9. Bill and Melinda Gates Foundation, in its 2015 annual letter, adds a new twist. The technologies are all in place; it’s just a question of getting us to use them so we can all benefit from a crimeless, privacy-free world. What better place to conduct a massive social experiment than sub-Saharan Africa, where NGOs and GOs (Government Organizations) are working hand-in-hand with banks and telecom companies to replace cash with mobile money alternatives? So the annual letter explains:

(B)ecause there is strong demand for banking among the poor, and because the poor can in fact be a profitable customer base, entrepreneurs in developing countries are doing exciting work – some of which will “trickle up” to developed countries over time.

What the Foundation doesn’t mention is that it is heavily invested in many of Africa’s mobile-money initiatives and in 2010 teamed up with the World Bank to “improve financial data collection” among Africa’s poor. One also wonders whether Microsoft might one day benefit from the Foundation’s front-line role in mobile money.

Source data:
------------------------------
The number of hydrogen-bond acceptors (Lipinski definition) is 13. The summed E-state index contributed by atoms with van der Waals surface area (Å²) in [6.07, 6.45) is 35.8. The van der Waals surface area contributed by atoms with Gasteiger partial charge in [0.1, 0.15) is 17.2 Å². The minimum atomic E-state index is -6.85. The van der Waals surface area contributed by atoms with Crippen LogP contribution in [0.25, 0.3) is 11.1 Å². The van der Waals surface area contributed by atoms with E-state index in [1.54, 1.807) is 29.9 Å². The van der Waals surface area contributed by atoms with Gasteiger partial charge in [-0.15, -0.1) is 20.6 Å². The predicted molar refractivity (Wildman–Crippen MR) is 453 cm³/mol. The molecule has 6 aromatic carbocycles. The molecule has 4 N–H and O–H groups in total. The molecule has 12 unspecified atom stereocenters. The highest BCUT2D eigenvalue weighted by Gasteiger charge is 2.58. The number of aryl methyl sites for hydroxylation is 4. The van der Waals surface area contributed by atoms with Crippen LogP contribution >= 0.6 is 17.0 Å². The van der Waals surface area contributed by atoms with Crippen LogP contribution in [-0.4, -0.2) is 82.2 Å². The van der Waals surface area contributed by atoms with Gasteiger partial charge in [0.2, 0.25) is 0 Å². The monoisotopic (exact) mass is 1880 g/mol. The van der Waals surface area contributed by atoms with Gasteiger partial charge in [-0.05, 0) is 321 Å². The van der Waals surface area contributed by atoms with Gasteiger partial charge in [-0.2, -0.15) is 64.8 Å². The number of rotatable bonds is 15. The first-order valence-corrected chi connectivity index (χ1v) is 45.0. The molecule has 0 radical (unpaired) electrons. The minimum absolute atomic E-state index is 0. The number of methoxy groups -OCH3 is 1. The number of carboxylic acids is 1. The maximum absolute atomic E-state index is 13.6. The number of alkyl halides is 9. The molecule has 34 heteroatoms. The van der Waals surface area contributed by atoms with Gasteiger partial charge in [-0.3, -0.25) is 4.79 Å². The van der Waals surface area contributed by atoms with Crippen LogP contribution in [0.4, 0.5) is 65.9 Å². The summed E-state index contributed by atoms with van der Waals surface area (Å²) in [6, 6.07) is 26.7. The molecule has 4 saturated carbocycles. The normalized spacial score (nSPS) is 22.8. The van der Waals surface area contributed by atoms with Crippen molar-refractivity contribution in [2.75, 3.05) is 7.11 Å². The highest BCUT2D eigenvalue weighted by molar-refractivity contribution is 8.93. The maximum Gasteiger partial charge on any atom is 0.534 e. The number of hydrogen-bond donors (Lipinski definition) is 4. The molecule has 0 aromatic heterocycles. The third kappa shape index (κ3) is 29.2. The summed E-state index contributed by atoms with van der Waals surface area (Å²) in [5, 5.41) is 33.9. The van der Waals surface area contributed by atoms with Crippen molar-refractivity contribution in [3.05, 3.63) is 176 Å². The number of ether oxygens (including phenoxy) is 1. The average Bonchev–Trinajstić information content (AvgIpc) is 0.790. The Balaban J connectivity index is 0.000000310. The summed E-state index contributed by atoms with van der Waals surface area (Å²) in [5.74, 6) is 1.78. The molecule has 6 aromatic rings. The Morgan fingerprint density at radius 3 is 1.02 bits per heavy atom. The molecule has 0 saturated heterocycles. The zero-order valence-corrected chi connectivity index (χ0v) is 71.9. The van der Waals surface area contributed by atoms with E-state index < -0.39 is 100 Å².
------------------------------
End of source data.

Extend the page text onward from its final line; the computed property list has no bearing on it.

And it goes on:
10. Buiter’s employer Citi, a big player in the African arena, recently launched a partnership with USAID aimed at accelerating mobile money adoption in developing countries. Here’s a nugget from their joint press release:

[E]xpanding the adoption of mobile financial solutions is a critical economic development strategy with the potential to drive growth and increase financial access and security for the developing world’s poor population. The effort seeks to strengthen alternatives to a cash-based system that is inefficient, costly, and prone to corruption.

As a result of technological advances and generational priorities, cash’s days may well be numbered. But there is a whole world of difference between a natural death and euthanasia. It is now clear that an extremely powerful, albeit loose, alliance of governments, banks, central banks, start-ups, large corporations, and NGOs are determined to pull the plug on cash — not for our benefit, but for theirs.